The network of RAS/ERK and PI3K/AKT signalling pathway is a complex regulatory circuit, which includes feedback loops and cross-talk between the two pathways. Importantly, these feedbacks and cross-talk can shape the response of tumor cells to targeted therapies, which may be different depending on mutations in the pathway, such as in KRAS or BRAF genes [26, 6, 27]. To explore how different mutations change the response of tumor cells to drugs we treated CaCO2 (wildtype for BRAF and KRAS), HCT116 (KRASG13D), and HT29 (BRAFV600E) colon carcinoma cells with the MEK inhibitor AZD6244 or with the RAF inhibitor Sorafenib for various periods of time. We then assayed pathway activity by measuring phospho-AKT, phospho-MEK and phospho-ERK using bead-based ELISAs (Luminex). As shown in Figure 1A (left panel) we found that MEK phosphorylation was increased upon treatment with MEK inhibitors in CaCO2 and HCT116, and was unchanged in HT29 cells. This finding is in line with previous reports that attribute this effect to a feedback loop from ERK to RAF, which induces RAF activity and MEK phosphorylation when cells are treated with a MEK inhibitor [26, 28]. When cells depend on a BRAFV600E mutation like HT29 cells, this feedback is disrupted and thus MEK phosphorylation is not increased [26, 27]. When we treated the cells with the RAF inhibitor Sorafenib, we observed no increase in MEK phosporylation, but a decrease in most cell lines (Figure 1B, left panel), confirming that Sorafenib does block RAF activity. When we monitored AKT activity, we saw a modest increase of phospho-AKT both after treatment with MEK inhibitor and Sorafenib in HCT116 and HT29 (Figure 1A and 1B, right panel). Also this increase confirms previous reports that inhibition of MAPK signalling sensitises the EGF receptor and thereby induces AKT . Unexpectedly, however, we found a decrease in AKT activation in CaCO2 cells, when they were treated with Sorafenib (Figure 1B, right panel).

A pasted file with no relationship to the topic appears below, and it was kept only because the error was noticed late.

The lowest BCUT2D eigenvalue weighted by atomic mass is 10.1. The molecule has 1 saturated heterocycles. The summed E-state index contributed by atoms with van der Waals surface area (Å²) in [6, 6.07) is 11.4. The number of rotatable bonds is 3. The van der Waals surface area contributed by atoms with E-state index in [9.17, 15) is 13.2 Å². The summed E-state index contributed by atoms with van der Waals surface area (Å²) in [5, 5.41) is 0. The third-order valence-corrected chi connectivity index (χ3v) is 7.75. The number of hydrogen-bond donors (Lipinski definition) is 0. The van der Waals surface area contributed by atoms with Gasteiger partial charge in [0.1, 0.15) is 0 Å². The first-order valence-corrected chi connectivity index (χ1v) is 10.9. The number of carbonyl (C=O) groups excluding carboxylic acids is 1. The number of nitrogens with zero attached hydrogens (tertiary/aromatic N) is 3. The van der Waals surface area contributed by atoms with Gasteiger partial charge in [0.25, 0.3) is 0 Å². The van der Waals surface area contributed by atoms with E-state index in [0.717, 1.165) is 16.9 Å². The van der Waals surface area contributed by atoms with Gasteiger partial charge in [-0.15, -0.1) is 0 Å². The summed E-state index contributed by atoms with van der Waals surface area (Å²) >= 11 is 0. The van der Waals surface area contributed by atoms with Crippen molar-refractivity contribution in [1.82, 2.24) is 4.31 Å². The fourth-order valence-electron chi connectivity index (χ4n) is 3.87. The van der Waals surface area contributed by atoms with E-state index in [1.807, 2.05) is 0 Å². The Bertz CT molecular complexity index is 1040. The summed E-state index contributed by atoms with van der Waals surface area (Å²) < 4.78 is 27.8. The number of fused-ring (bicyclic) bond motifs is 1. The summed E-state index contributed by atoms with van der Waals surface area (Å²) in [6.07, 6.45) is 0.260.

Figure 1: Downregulation of AKT activity and downstream targets after application of the RAF inhibitor Sorafenib in KRAS/BRAF wildtype cells. (A and B) HCT116, HT29 and CaCO2 cells were treated with (A) 1 μM AZD6244 or (B) 10 μM Sorafenib, or their solvent control (DMSO) for the time durations indicated and signalling was measured using a bead-based ELISA (Luminex platform) with n ≥ 3 replicates. Mean and standard deviations are shown. (C) CaCO2 cells were transfected with 300 ng ELK and 20 ng Renilla or 300 ng FOXO3a and 20 ng Renilla luciferase reporter constructs for 24 h and then treated with 10 μM Sorafenib, 1 μM AZD6244 or DMSO for 4 h.
To investigate whether these rather surprising effects of Sorafenib on AKT signalling in CaCO2 cells manifests itself also on downstream processes, we performed reporter assays for two transcription factors, ELK1 and FOXO3a, which are downstream of ERK and AKT, respectively. In agreement with the signalling data, ELK1 activity was down-regulated both by the RAF inhibitor Sorafenib and the MEK inhibitor treatment, albeit MEK inhibition resulted in more pronounced reduction of ELK activity (Figure 1C). The FOXO3a reporter showed reduced activity post Sorafenib treatment, and a mild up-regulation after treatment with the MEK inhibitor (Figure 1C). Thus, these experiments confirm that the effects of Sorafenib on signalling also extend to transcription factors downstream of ERK and AKT.